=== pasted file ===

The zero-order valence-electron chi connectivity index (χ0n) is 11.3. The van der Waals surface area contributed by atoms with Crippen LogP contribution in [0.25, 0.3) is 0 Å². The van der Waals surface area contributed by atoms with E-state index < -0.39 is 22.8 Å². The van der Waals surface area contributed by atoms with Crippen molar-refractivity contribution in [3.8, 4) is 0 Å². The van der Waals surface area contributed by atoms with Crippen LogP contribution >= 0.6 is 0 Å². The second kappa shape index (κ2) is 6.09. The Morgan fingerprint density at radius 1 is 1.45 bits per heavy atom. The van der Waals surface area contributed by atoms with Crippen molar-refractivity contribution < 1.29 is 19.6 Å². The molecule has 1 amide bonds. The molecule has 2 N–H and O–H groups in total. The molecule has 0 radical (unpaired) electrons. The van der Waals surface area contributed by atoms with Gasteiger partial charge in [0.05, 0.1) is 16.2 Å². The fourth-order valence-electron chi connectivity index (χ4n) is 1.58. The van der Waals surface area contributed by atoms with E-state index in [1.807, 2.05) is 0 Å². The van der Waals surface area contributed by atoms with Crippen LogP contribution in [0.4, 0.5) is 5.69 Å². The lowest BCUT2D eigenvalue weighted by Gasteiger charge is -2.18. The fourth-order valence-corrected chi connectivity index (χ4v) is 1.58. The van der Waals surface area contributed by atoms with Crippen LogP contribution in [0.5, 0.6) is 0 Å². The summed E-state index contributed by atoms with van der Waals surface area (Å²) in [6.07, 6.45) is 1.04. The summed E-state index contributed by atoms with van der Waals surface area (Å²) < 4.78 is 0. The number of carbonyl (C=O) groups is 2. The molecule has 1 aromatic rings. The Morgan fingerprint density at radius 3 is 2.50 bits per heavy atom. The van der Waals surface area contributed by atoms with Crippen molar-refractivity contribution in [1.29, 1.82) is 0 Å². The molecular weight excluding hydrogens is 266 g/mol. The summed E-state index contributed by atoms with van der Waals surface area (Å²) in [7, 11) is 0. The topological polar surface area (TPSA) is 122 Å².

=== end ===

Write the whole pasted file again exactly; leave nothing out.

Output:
The zero-order valence-electron chi connectivity index (χ0n) is 11.3. The van der Waals surface area contributed by atoms with Crippen LogP contribution in [0.25, 0.3) is 0 Å². The van der Waals surface area contributed by atoms with E-state index < -0.39 is 22.8 Å². The van der Waals surface area contributed by atoms with Crippen molar-refractivity contribution in [3.8, 4) is 0 Å². The van der Waals surface area contributed by atoms with Crippen LogP contribution >= 0.6 is 0 Å². The second kappa shape index (κ2) is 6.09. The Morgan fingerprint density at radius 1 is 1.45 bits per heavy atom. The van der Waals surface area contributed by atoms with Crippen molar-refractivity contribution < 1.29 is 19.6 Å². The molecule has 1 amide bonds. The molecule has 2 N–H and O–H groups in total. The molecule has 0 radical (unpaired) electrons. The van der Waals surface area contributed by atoms with Gasteiger partial charge in [0.05, 0.1) is 16.2 Å². The fourth-order valence-electron chi connectivity index (χ4n) is 1.58. The van der Waals surface area contributed by atoms with E-state index in [1.807, 2.05) is 0 Å². The van der Waals surface area contributed by atoms with Crippen LogP contribution in [0.4, 0.5) is 5.69 Å². The lowest BCUT2D eigenvalue weighted by Gasteiger charge is -2.18. The fourth-order valence-corrected chi connectivity index (χ4v) is 1.58. The van der Waals surface area contributed by atoms with Crippen LogP contribution in [0.5, 0.6) is 0 Å². The summed E-state index contributed by atoms with van der Waals surface area (Å²) in [6.07, 6.45) is 1.04. The summed E-state index contributed by atoms with van der Waals surface area (Å²) < 4.78 is 0. The number of carbonyl (C=O) groups is 2. The molecule has 1 aromatic rings. The Morgan fingerprint density at radius 3 is 2.50 bits per heavy atom. The van der Waals surface area contributed by atoms with Crippen molar-refractivity contribution in [1.29, 1.82) is 0 Å². The molecular weight excluding hydrogens is 266 g/mol. The summed E-state index contributed by atoms with van der Waals surface area (Å²) in [7, 11) is 0. The topological polar surface area (TPSA) is 122 Å².